Monday, November 8, 2010
a preface to exploring empirical feeling
Thinking about feeling can be tenably understood as thinking about the holism of our embodied enactivity (our being, wholly comprehended), which is beyond my aim here.
Soon, I’m going to focus on some leading “positive” psychologists’ sense of “emotions,” which is much less than a rich comprehension of feeling (those psychologists might readily agree). The notion of “positive emotion” in empirical psychology is normalistically oriented (which is good for statistical methods), i.e., conventionalist and constrained, unlike a richness of feeling one may find in actual life.
Of course, empirical psychologists study what is amenable to replicative methods. It’s useful to at least understand the manifold of common sense (i.e., statistical generality, in terms that are measurable). But then they might agree that fairness to feeling eludes empirical research, leaving to arts and humanities prospects for highly understanding. So, understanding the domain of normal (empirical) psychology’s “positive emotion” can be useful for situating how feeling beyond that goes, particularly relative to values of high individuation (high valuing), creativity (high aspiration), the inquiring mind (cognitive interest), and artfulness (imaginability)—beyond parsing most-common, most-shared understandings.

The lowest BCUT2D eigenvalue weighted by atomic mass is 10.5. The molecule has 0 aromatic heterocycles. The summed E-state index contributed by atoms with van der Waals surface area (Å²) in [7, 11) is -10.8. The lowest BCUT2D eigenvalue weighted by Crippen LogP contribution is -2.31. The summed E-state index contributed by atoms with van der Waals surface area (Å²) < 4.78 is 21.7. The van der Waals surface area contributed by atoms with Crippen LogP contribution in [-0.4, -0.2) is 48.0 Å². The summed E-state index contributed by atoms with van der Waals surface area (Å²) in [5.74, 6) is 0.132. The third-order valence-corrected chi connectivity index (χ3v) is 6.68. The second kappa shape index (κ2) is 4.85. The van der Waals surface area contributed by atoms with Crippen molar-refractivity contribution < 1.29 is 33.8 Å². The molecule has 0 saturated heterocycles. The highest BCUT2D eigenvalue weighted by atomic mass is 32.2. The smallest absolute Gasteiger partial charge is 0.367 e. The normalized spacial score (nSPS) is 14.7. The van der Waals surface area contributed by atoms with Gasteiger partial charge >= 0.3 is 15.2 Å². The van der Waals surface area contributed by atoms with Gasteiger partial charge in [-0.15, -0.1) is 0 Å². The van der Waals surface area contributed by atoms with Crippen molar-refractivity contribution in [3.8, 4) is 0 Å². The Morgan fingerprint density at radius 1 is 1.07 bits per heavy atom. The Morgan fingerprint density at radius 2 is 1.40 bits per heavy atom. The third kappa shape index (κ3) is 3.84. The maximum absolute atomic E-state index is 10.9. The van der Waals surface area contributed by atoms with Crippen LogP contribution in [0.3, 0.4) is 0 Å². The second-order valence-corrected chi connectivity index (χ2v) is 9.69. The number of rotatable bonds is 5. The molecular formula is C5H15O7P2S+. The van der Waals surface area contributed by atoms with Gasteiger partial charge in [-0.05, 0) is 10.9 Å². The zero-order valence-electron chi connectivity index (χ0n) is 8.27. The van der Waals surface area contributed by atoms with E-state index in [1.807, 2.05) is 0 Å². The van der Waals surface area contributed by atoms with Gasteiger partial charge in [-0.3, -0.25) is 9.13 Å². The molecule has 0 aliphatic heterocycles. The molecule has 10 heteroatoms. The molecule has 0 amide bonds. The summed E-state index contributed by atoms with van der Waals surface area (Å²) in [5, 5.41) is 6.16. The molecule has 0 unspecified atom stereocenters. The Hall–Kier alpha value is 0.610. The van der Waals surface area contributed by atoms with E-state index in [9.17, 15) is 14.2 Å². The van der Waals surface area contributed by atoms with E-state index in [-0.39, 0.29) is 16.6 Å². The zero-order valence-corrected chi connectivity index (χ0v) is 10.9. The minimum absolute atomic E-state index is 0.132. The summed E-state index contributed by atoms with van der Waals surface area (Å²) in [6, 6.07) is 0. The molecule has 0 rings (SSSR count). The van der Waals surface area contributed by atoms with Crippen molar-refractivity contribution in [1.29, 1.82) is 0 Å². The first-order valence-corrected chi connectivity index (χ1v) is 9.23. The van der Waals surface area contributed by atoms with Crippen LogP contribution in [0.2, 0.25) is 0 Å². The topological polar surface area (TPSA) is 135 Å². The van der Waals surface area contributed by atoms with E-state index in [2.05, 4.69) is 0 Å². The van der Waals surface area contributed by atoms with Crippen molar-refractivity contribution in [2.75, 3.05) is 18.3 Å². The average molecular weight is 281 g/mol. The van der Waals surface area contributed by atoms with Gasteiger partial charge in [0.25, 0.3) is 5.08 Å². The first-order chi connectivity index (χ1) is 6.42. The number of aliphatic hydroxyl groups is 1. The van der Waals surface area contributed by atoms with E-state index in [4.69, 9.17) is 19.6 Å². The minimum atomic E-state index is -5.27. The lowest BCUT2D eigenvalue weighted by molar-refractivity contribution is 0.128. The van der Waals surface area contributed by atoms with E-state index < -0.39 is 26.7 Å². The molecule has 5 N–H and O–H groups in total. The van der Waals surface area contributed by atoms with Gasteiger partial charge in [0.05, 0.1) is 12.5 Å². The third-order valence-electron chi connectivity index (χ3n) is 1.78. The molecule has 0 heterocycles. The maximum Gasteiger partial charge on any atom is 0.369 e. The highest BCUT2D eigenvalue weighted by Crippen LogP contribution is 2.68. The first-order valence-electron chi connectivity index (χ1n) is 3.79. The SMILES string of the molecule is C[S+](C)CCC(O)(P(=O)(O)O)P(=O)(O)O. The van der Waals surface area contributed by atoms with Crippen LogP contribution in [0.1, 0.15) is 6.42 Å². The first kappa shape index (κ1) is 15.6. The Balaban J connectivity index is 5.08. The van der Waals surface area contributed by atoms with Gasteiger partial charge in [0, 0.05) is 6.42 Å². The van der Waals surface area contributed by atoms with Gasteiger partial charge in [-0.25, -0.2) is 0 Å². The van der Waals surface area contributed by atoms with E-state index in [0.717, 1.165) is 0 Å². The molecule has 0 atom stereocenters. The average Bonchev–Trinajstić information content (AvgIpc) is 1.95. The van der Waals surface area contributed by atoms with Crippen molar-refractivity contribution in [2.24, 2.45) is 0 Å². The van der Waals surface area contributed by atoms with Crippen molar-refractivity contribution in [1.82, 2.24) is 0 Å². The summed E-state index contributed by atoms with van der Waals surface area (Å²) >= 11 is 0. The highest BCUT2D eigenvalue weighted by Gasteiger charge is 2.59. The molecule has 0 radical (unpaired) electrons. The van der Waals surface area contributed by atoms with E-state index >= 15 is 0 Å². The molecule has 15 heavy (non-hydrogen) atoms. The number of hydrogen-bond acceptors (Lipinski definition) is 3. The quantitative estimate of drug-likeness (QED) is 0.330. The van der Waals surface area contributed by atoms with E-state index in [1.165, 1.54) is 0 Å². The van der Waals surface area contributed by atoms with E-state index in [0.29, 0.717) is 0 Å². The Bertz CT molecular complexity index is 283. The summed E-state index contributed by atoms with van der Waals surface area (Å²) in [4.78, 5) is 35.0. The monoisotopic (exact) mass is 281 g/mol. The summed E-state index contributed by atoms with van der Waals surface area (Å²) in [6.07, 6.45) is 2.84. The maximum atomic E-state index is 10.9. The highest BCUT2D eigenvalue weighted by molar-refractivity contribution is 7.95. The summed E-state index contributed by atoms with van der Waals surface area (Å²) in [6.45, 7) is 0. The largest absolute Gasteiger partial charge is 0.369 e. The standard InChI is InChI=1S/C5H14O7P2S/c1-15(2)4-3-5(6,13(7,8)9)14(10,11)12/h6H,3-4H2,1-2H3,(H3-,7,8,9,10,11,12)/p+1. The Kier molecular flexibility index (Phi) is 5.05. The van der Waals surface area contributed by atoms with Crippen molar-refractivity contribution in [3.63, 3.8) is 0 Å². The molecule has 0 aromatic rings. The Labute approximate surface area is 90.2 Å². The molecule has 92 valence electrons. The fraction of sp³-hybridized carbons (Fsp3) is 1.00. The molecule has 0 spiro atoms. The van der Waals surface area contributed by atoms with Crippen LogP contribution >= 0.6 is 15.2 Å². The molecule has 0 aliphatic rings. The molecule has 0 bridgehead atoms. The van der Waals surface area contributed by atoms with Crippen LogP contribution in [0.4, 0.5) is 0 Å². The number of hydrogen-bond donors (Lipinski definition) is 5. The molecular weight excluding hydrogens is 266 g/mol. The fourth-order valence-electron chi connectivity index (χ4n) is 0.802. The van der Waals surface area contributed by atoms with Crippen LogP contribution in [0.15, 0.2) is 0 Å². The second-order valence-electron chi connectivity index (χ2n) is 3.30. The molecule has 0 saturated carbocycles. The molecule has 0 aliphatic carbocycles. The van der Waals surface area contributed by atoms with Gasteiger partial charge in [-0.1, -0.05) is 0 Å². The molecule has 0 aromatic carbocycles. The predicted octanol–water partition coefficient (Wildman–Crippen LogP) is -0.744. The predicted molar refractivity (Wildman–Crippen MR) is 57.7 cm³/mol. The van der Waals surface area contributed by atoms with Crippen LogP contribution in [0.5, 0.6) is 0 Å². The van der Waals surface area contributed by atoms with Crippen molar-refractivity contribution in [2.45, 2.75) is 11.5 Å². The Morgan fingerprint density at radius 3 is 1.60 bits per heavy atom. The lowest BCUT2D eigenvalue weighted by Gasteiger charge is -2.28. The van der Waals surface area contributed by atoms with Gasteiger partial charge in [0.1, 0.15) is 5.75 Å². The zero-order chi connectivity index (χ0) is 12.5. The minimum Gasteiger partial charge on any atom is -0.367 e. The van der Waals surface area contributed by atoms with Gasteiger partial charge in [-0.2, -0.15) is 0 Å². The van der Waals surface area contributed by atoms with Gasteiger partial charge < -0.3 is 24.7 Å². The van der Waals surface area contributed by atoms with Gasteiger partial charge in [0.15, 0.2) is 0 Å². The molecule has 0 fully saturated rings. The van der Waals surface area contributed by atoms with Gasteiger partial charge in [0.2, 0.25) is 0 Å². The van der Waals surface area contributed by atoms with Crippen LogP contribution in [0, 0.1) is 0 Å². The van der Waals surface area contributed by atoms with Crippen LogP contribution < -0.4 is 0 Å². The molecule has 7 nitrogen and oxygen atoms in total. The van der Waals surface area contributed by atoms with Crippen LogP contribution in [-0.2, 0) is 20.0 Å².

One abstracts from human feeling by considering it apart from engaged and meaningful lives (which some leading “positive psychologists” emphasize, I’m glad to find). I’m especially interested in how valuing, aspiration, cognitive interest, and imaginability are integral to engaged, meaningful lives, such that understanding feeling appropriately is to understand feeling relative to engaged meaningfulness. Empirical psychologists might agree, but anyway defend the usefulness of what they can empirically research, abstracted from actual lives (i.e., intentionality, enactivity, engagement, and meaningfulness). To understand feeling in its ownmost landscape, I look to narrative reflectivity.
-- 9:39 PM